By Melissa Silverstein | Women and Hollywood March 6, 2014 at 1:00PM
You may not have heard of Liz Tuccillo, but you've definitely heard of her work. Tuccillo's first credited script was "The Post-It Always Sticks Twice" episode of Sex and the City, a one-time gig she parlayed into co-authoring the Carrie Bradshaw-inspired He's Just Not That Into You. Tuccillo followed up on the blockbuster sales of that self-help book with her first novel, How to Be Single. In her directorial debut, the writer-turned-filmmaker explores yet another facet of dating in Take Care, which focuses on the post-breakup relationship a women has with her ex.
Take Care will debut at SXSW on March 7.
Please give us your description of the film.
Take Care is about a woman (Leslie Bibb) who comes home from the hospital after getting hit by a car and realizes no one wants to take care of her. She enlists the help of someone from her past, played by Thomas Sadoski.
What made you write this story?
I have always been interested in how strange it is, when you date someone and break up, and then you both move on and continue your lives. What do you owe them, if anything, for that time intimate time spent together? What does that time mean, if anything?
What was the biggest challenge in making the film?
The small budget, which directly resulted in the short shooting schedule. And then the airplane traffic over us. Who knew so many planes take off overhead in Harlem?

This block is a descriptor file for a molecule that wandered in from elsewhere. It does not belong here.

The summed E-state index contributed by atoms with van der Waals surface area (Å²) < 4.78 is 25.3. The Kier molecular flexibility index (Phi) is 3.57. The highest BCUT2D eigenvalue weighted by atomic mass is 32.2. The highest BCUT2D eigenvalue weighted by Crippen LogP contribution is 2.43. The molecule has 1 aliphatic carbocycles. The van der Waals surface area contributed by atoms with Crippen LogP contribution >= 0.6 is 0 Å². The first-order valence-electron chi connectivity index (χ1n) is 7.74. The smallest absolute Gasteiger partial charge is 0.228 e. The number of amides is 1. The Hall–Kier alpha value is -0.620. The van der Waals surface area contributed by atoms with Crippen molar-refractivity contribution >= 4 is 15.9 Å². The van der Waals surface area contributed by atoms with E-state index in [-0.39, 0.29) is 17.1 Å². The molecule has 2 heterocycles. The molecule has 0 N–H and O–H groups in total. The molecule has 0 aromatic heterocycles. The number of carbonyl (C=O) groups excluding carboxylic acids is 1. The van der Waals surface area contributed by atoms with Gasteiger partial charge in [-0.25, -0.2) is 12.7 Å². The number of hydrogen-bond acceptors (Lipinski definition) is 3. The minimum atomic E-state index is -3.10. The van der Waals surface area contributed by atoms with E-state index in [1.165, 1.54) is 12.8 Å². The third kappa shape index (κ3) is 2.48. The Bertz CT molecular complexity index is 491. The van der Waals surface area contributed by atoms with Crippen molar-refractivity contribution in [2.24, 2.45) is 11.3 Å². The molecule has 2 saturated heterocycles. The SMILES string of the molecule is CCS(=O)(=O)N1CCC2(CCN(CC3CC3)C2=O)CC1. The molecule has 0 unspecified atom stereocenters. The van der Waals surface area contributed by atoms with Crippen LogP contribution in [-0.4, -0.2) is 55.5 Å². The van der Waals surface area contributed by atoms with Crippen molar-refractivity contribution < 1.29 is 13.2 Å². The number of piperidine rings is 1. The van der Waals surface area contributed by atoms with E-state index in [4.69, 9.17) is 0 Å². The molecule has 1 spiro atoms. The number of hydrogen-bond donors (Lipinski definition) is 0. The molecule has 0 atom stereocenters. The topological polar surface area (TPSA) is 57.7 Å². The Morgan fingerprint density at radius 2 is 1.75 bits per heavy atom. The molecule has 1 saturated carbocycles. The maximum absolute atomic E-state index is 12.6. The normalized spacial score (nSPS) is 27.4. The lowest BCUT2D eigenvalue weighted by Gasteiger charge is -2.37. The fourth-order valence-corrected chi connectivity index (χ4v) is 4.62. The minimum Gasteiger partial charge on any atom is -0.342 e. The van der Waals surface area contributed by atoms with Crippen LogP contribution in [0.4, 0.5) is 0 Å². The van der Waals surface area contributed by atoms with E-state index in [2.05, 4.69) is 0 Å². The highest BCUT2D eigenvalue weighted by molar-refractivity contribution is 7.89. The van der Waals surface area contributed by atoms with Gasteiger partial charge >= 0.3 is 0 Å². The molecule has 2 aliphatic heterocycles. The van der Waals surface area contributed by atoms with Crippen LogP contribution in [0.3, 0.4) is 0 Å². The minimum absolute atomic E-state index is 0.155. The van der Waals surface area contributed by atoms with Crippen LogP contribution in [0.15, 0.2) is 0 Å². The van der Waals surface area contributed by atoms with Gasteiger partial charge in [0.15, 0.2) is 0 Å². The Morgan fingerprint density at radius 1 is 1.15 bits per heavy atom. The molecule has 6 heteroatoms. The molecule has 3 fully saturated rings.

What advice do you have for other female directors?
I don't think I have advice for female directors as opposed to male directors. I think all first-time directors should try and be as prepared as they possibly can, because it's hard!
What's the biggest misconception about you and your work?
I should be so lucky for enough people to know my work to have misconceptions about it! But, if pressed, I would say that it might seem like all I think about is relationship/man/woman things, which is not the case -- I have a lot of other interests!
Do you have any thoughts on what are the biggest challenges and/or opportunities for the future with the changing distribution mechanisms for films?
I think that is built in to the question -- I think the amazing new opportunities for films will also be the challenge. There are more and more great new films (and TV shows and webisodes) made every year now. And even though there are more places to watch them, which is wonderful, the concern is that there might just be a glut on all this entertainment being made. Are there enough people to watch all this? And will we all start cancelling each other out?
Name your favorite women directed film and why.
I love Nicole Holofcener and Lynn Shelton. Both for the same reasons: their films are funny without being forced, intimate and real while also being hugely entertaining.